It’s worth watching how fast IBM switches its culture!

Dell + (EMC+VMW) = A $67B Gamble!

Yesterday, Dell announced the largest technology M&A in history with a proposed$67B buyout of EMC and VMware (via EMC’s 80% ownership of VMW). The combined company will have over $80B in revenue, employ tens of thousands of people around the world and sell everything from PCs, servers & storage to security software and virtualization software. Not to be overlooked is the fact that Dell and EMC will be private companies and free from the scrutiny of activist investors.

Dell has to borrow a ton of money to make this deal, like $40B debt. The annual interest payment will be $2.5B! This deal has three entities – Michael Dell’s own investment, Silverlake Partners, and Singapore based Tomasek. On paper this seems like the two companies bring complimentary values – Dell sells to small to medium size companies and EMC addresses the larger enterprise needs. The big attraction for Dell is the VMWare piece that revolutionized the desk-top virtualization market. Currently VMWare is 25% of EMC’s revenue, but 50% in valuation.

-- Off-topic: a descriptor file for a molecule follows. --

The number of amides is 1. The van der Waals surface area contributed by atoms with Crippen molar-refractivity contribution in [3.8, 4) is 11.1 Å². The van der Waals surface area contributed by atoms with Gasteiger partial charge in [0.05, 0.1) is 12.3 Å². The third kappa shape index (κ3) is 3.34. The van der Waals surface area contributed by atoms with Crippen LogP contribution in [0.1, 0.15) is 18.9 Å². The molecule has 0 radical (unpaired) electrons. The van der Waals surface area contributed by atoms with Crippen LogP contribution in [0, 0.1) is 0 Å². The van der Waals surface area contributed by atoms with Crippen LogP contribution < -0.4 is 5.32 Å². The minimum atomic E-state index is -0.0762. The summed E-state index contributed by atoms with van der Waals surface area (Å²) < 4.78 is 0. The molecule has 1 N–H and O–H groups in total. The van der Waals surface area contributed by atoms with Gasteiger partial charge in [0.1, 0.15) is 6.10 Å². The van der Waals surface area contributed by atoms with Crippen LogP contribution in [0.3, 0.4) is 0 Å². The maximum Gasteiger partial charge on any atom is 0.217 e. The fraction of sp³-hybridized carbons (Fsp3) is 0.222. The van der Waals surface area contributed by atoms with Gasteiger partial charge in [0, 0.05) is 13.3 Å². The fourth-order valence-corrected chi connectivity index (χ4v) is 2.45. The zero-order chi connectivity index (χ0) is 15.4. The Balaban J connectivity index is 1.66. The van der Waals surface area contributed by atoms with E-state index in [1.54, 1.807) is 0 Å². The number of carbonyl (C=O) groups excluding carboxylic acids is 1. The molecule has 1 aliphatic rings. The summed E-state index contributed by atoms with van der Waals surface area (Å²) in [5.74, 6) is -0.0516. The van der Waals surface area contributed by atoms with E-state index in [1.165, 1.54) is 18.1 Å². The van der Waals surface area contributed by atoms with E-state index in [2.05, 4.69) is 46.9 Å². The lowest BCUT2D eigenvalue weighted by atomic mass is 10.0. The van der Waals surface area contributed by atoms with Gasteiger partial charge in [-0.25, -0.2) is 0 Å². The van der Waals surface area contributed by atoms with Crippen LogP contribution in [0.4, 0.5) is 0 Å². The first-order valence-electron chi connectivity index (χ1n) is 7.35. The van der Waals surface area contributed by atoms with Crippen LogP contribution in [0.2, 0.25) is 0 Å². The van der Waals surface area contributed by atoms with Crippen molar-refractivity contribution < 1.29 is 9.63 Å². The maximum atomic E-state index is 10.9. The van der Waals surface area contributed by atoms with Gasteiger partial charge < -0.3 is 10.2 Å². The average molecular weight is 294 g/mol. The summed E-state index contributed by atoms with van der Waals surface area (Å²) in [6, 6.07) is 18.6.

The concern is that as more corporations adopt cloud storage and cloud computing for their IT needs, there is less reason to spend money on the costly software and hardware upgrades typically offered by established IT companies like EMC. But by consolidating, they can better compete against the lower-cost cloud service companies – AWS (Amazon Web Services), IBM, Alphabet (Google), and Microsoft Azure.

This is going to be a big gamble. The HP CEO circulated an internal memo suggesting how this will be great opportunity for HP, as the combined company will create a lot of chaos and confusion. At the same time, being private, the new entity can execute radical restructure. But this will be a herculean task to make the combined company a winner in the highly competitive “IT infrastructure” market.